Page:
I’ll admit that I’ve been glued to the television all week.
It’s certainly not something I’m proud of. I’ve skipped classes, neglected homework and become antisocial so that I can take in the non-stop, never-ending coverage of last Tuesday’s tragedy.
It wasn’t until three or four days into my television binge that I began to think that at that point perhaps I wasn’t as interested in watching the events that were taking place as I was in observing the way the media were covering them.
Granted, I’m a bit of a media junkie. I think Chris Matthews would be a fun guy to hang out with, and I find Cokie Roberts disturbingly attractive.
But I attribute my inability to function outside a 10-foot radius of a television last week to something far more unsettling than interest in media, considering the gravity of last Tuesday’s attacks.
After seeing the footage of the second plane crashing into the second tower for the first time, I knew what had happened and I knew it wasn’t good. So what forced me to flip from channel to channel in search of more revealing camera angles? Why did I sit and watch the footage again and again?
The answer, I believe, is that I was sickeningly, horribly and completely unconsciously entertained.
It is the unfortunate side effect of two factors unique to our generation.
First, television news has become, though quite gradually, far too soft. No longer do the networks worry about impact and reporting. They worry about ratings. As such, broadcast news is intended to capture one’s attention, not deliver information.
Ten years ago, Tom Brokaw sat behind a desk and read half an hour’s worth of news. Today, strolling through a digitally created set with floating colors and eye-catching graphics, Brokaw touches on the headlines and heads straight for fluffy human-interest stories. Nightly news is now about delivery and dramatization, not content.
So when word of the terrorist attacks roared into New York newsrooms, the networks had an infrastructure in place that was entirely inappropriate for dealing with a story of such enormity. There was no need for brilliant banners reading “Attack on America” swimming across the screen. There was no need for the hyper-repetition of plane crash footage.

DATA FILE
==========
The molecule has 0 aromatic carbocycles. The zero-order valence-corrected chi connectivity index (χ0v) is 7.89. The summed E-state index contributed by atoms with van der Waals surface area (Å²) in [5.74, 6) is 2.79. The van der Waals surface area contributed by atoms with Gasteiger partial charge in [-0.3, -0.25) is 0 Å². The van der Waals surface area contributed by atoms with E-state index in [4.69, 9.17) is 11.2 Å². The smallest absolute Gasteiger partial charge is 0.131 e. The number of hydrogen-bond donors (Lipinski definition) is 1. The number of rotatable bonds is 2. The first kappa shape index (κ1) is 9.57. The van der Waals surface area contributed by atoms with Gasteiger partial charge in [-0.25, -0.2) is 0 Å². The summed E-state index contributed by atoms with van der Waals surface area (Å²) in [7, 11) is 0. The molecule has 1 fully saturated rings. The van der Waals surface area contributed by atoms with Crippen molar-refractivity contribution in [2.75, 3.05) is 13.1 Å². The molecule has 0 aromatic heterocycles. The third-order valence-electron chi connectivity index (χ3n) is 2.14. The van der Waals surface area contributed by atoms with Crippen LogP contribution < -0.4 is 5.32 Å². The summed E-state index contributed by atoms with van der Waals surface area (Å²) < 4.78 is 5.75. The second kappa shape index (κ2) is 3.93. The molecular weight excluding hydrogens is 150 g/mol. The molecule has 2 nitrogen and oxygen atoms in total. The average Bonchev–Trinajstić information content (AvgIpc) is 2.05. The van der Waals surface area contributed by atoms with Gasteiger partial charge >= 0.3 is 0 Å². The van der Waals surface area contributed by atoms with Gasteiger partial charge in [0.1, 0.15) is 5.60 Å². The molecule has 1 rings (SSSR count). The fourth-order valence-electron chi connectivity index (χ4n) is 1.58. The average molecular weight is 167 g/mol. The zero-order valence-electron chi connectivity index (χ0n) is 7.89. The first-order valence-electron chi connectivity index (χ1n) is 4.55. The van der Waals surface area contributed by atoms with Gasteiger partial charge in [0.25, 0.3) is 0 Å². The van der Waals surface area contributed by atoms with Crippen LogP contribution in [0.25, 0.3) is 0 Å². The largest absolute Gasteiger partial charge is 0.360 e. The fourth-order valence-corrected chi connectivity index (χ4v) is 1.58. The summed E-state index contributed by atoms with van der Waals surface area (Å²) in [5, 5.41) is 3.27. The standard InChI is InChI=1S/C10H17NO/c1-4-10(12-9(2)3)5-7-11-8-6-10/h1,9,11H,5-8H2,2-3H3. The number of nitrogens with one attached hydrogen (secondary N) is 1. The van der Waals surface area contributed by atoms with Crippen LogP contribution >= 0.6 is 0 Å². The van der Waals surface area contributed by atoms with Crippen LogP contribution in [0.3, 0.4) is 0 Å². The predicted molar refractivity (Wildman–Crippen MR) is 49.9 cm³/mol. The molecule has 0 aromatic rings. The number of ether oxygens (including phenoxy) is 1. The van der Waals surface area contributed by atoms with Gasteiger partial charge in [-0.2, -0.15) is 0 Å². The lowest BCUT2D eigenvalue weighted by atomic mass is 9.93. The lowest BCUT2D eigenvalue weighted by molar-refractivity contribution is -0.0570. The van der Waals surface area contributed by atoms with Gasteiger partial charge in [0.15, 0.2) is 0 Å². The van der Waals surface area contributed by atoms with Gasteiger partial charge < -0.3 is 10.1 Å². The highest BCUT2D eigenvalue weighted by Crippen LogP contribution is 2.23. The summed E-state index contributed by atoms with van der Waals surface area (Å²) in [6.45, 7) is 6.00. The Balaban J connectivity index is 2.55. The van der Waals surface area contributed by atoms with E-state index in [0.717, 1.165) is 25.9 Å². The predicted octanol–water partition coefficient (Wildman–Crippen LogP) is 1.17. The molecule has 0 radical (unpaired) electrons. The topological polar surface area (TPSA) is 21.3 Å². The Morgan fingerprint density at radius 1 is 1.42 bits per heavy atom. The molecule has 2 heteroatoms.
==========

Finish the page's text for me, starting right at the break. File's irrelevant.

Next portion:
What there should have been, but was not, was a focus on reporting, not production.
Second, our generation is used to being entertained by plot lines that start out with events like last Tuesday’s tragedy.
Think about “Armageddon,” “Air Force One,” and “Die Hard.” The list goes on and on. Movie makers know that audiences respond to violence that they perceive to be unthinkable.
On paper, Tuesday’s tragedy sounds like the script of a Jerry Bruckheimer film.
The problem, of course, is that this isn’t a movie. These are real people, and real places.
And, unfortunately, this story won’t resolve itself in the course of two hours. For this story to come to an end, more real blood will be spilled.
It wasn’t until this weekend, long after the smoke had cleared and the cleanup efforts were well underway, that the full impact of the disaster hit me. I was watching NBC on Saturday morning, where they had put together a segment on the families searching for their missing loved ones. Face after face of the victims flashed across the screen, as interviews with relatives and friends punctuated the stature of the loss.
“I’m looking for my dad,” said a younger man in a matter-of-fact tone, as he held up a picture of his father. “We used to meet for lunch, and he didn’t show up after the collapse.”
Finally, I thought, the media have put a human face on the story. It’s a shame it took them so long.